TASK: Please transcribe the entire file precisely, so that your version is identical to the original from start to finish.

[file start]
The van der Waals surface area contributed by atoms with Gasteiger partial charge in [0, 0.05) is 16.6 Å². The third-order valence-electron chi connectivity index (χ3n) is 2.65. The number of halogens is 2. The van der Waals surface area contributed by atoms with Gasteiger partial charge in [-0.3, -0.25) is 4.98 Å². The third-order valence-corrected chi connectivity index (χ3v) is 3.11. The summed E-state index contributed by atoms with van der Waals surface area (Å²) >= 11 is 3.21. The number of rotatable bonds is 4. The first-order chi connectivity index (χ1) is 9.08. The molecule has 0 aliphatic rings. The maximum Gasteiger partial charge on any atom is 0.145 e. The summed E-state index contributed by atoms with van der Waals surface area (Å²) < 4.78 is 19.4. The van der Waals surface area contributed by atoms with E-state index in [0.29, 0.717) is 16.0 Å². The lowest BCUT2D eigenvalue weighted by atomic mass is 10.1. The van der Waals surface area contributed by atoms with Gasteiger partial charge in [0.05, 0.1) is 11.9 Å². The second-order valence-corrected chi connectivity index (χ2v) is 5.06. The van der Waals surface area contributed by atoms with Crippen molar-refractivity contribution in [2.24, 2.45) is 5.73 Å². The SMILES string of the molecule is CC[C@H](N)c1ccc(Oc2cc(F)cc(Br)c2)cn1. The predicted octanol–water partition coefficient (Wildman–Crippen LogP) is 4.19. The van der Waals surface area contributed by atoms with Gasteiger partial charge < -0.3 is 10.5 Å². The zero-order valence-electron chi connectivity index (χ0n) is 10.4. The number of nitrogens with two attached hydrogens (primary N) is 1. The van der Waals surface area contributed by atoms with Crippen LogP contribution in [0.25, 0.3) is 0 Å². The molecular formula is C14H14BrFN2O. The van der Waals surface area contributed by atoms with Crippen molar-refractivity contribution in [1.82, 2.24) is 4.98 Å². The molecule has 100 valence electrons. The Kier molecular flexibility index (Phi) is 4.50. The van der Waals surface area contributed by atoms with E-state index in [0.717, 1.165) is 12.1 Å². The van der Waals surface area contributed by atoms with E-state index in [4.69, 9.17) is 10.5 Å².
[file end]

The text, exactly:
The van der Waals surface area contributed by atoms with Gasteiger partial charge in [0, 0.05) is 16.6 Å². The third-order valence-electron chi connectivity index (χ3n) is 2.65. The number of halogens is 2. The van der Waals surface area contributed by atoms with Gasteiger partial charge in [-0.3, -0.25) is 4.98 Å². The third-order valence-corrected chi connectivity index (χ3v) is 3.11. The summed E-state index contributed by atoms with van der Waals surface area (Å²) >= 11 is 3.21. The number of rotatable bonds is 4. The first-order chi connectivity index (χ1) is 9.08. The molecule has 0 aliphatic rings. The maximum Gasteiger partial charge on any atom is 0.145 e. The summed E-state index contributed by atoms with van der Waals surface area (Å²) < 4.78 is 19.4. The van der Waals surface area contributed by atoms with E-state index in [0.29, 0.717) is 16.0 Å². The lowest BCUT2D eigenvalue weighted by atomic mass is 10.1. The van der Waals surface area contributed by atoms with Gasteiger partial charge in [0.05, 0.1) is 11.9 Å². The second-order valence-corrected chi connectivity index (χ2v) is 5.06. The van der Waals surface area contributed by atoms with Crippen molar-refractivity contribution in [2.24, 2.45) is 5.73 Å². The SMILES string of the molecule is CC[C@H](N)c1ccc(Oc2cc(F)cc(Br)c2)cn1. The predicted octanol–water partition coefficient (Wildman–Crippen LogP) is 4.19. The van der Waals surface area contributed by atoms with Gasteiger partial charge < -0.3 is 10.5 Å². The zero-order valence-electron chi connectivity index (χ0n) is 10.4. The number of nitrogens with two attached hydrogens (primary N) is 1. The van der Waals surface area contributed by atoms with Crippen LogP contribution in [0.25, 0.3) is 0 Å². The molecular formula is C14H14BrFN2O. The van der Waals surface area contributed by atoms with Crippen molar-refractivity contribution in [1.82, 2.24) is 4.98 Å². The molecule has 100 valence electrons. The Kier molecular flexibility index (Phi) is 4.50. The van der Waals surface area contributed by atoms with E-state index in [0.717, 1.165) is 12.1 Å². The van der Waals surface area contributed by atoms with E-state index in [4.69, 9.17) is 10.5 Å².